• Treatable
    • If CKD is detected early and managed appropriately, then the otherwise inevitable deterioration in kidney function can be reduced by as much as 50% and may even be reversible8.
KIDNEY DISEASE AMONG ABORIGINAL AND TORRES STRAIT ISLANDER PEOPLE
  • In 2012-11 almost 1 in 5 (18%) Aboriginal and Torres Strait Islander people aged >18 years had indicators of CKD.9
  • After adjusting for age differences, Aboriginal and Torres Strait Islander people were more than twice as likely as non-Indigenous people to have indicators of CKD. They were 3 times as likely to have indicactors of Stage 1 CKD, and more than 4 times as likely as non-Indigenous people to have indicators of Stage 4-5.9

  • The incidence of end stage kidney disease for Indigenous peoples is especially high in remote and very remote areas of Australia, with rates almost 18 times and 20 times those of comparable non-Indigenous peoples.10

  • Around 9 in 10 Aboriginal and Torres Strait Islander people with signs of CKD were not aware they had it.9

  • Although Aboriginal and Torres Strait Islander people represent less than 2.5% of the national population, they account for approximately 9% of people commencing kidney replacement therapy each year.

  • Aboriginal and Torres Strait Islander people are almost 4 times as likely to die with CKD as a cause of death than non-Indigenous Australians.11
TREATMENT FOR KIDNEY FAILURE

Most recent data from Australia & New Zealand Dialysis & Transplant (ANZDATA) Registry4 shows:

  • 2,534 people started kidney replacement therapy (dialysis or transplant) in 2012.
  • 20,756 people were receiving renal replacement therapy - dialysis or kidney transplantation - at the end of 2012. This represents a 6.6% increase from 2011.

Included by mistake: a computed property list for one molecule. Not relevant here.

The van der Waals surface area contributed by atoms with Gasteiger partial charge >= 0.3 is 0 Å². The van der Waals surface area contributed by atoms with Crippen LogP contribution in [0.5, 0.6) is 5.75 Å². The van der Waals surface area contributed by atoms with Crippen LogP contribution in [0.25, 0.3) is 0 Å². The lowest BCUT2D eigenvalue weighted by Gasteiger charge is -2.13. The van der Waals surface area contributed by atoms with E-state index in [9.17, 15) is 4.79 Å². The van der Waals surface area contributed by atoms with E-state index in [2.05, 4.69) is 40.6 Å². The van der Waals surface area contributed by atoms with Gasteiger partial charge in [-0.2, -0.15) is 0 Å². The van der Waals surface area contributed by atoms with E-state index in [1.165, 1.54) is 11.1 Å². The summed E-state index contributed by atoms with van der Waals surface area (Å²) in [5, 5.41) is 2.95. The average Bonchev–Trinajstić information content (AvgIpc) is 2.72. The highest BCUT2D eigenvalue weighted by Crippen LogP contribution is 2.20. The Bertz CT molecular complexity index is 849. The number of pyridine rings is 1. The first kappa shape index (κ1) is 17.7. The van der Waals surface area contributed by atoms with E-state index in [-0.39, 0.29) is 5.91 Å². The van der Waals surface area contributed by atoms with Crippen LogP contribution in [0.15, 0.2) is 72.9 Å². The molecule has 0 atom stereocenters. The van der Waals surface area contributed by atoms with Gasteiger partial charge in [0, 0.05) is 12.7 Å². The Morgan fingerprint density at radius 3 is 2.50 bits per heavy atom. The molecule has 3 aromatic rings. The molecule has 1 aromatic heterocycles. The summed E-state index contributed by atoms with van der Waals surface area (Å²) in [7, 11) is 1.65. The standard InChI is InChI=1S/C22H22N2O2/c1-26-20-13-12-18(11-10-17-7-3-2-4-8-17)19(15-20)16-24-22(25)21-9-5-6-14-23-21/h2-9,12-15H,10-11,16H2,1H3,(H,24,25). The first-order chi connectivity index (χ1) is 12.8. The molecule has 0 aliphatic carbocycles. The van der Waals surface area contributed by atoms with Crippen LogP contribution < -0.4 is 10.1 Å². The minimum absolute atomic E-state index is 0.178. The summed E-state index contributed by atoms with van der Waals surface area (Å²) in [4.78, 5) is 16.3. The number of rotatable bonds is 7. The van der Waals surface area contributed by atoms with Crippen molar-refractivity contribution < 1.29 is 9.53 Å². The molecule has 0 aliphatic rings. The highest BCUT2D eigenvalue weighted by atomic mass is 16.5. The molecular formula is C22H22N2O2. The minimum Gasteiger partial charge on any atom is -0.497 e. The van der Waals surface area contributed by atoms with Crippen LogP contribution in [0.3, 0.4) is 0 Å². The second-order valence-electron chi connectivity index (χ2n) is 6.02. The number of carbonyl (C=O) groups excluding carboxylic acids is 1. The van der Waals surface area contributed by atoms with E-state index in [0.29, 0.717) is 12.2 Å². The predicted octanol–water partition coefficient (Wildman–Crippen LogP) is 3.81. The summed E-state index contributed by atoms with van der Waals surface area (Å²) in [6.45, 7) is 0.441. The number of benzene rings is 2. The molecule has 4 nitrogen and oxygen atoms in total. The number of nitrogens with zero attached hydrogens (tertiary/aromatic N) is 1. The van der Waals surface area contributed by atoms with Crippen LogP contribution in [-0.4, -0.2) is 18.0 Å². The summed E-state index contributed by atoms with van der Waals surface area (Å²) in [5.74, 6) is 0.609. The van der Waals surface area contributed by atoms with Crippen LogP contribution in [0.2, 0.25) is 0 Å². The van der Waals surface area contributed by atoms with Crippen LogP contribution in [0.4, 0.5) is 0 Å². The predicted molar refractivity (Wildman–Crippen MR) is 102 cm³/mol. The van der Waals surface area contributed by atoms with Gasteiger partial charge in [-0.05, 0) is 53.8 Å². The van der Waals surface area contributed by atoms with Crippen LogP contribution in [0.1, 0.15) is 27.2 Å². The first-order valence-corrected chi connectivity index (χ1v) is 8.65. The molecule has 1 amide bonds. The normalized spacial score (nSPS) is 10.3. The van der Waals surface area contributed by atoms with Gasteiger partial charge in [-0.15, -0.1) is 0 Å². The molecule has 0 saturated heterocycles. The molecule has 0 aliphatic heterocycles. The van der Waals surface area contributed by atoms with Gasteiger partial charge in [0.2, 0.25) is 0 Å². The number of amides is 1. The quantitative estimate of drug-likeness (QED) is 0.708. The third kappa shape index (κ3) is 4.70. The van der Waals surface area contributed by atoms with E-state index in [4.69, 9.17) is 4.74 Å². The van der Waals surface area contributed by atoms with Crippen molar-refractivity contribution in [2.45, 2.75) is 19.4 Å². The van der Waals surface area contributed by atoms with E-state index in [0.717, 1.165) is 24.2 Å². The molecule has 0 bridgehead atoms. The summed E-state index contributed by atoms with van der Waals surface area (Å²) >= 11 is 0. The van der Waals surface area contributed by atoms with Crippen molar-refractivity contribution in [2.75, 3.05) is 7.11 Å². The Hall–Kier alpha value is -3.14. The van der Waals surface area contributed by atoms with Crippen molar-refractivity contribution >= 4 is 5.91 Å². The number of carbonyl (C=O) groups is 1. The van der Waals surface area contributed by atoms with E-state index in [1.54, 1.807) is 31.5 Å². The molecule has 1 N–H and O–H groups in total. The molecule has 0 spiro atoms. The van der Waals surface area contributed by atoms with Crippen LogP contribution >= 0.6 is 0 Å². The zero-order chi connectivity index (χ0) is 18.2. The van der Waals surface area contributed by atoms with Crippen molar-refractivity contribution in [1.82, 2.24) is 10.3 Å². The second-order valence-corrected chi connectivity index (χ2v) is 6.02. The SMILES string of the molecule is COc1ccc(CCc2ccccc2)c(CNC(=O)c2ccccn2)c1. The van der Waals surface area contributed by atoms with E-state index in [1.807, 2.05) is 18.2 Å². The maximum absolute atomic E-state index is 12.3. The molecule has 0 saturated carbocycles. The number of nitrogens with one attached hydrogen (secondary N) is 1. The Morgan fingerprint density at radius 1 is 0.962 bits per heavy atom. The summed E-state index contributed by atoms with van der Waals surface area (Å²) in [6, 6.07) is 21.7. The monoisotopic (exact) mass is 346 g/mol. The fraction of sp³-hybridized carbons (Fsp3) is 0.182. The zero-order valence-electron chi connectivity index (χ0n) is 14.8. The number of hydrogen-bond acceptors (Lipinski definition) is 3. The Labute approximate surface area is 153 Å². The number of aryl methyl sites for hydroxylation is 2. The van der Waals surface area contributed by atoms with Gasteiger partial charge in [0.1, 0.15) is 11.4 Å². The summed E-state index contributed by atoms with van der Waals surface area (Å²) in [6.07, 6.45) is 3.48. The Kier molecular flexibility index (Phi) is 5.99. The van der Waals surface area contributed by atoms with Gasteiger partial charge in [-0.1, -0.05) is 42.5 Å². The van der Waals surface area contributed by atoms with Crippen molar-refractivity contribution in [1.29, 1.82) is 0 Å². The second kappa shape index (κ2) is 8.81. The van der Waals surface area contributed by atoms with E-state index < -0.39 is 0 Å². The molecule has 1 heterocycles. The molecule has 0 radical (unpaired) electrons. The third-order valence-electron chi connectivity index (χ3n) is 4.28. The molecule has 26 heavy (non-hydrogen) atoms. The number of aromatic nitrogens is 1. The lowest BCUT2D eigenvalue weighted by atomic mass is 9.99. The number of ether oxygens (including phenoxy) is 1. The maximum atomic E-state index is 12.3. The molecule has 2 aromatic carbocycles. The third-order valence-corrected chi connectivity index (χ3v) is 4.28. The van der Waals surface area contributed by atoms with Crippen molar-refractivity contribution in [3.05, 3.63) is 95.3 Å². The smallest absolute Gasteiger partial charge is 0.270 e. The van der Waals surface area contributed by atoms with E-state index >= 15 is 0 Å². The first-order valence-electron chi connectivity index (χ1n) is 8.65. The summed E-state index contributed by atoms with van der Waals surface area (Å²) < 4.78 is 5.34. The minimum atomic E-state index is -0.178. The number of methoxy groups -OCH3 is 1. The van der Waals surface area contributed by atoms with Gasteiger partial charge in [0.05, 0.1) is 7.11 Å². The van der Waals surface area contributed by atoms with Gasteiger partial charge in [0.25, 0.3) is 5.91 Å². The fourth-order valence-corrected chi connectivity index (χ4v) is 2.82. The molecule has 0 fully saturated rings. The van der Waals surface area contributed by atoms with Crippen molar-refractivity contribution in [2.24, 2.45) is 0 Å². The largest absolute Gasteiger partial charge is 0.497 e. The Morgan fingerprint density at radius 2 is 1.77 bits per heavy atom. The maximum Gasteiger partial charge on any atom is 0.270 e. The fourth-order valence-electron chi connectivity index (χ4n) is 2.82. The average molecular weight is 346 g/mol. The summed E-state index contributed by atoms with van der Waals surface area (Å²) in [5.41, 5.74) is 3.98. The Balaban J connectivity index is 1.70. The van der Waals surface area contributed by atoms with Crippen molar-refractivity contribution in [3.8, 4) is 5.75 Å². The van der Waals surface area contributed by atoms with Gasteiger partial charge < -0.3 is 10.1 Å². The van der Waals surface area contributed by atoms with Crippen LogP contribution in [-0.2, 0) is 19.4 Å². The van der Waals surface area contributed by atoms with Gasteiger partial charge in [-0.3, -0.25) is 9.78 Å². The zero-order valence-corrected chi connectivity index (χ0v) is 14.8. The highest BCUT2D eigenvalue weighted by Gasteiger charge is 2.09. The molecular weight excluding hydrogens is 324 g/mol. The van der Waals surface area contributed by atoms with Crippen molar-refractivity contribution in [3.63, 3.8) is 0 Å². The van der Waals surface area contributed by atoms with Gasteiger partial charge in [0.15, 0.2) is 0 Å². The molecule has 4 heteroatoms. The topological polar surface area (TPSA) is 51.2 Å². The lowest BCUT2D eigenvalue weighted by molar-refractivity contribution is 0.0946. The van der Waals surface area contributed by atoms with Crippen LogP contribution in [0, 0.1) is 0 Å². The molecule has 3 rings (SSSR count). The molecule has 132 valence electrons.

• 22% of people who begin kidney replacement therapy are referred ‘late’ to a nephrologist - i.e. less than 3 months before beginning kidney replacement therapy.
  • in Australia, late referral is more common among people of Pacific Islands (29%), Indigenous Australian (29%) or Maori (26%) origin, compared with the Caucasian population (22%).

Dialysis

  • A total of 11,446 people were receiving dialysis treatment at the end of 2012.
  • This presents an increase of 4.1% from 2011.
  • Of all people on dialysis, 29% dialyse at home.
  • Dialysis treatments at the end of 2012:
    -   8% use Continuous Ambulatory Peritoneal Dialysis
    -   12% use Automated Peritoneal Dialysis
    -   9% use Home Haemodialysis
    -   71% use satellite or hospital dialysis
  • In 2012, home dialysis as a percentage of all dialysis increased in Queensland (31%), Australian Capital Territory (22%), Victoria 24% and South Australia (22%) from 2011 figures.

Transplantation

  • 845 kidney transplant operations were performed in Australia in 2012.
  • A total of 9,320 Australians were alive as a result of a functioning kidney transplant at the end of 2012 - this represents a 9.8% increase from 2011.
  • As at July 2014 - 1,144 people were waiting for a kidney transplant in Australia.12
  • 73% of people on the waiting list are aged less than 60 years, and 79% are waiting for their first transplant.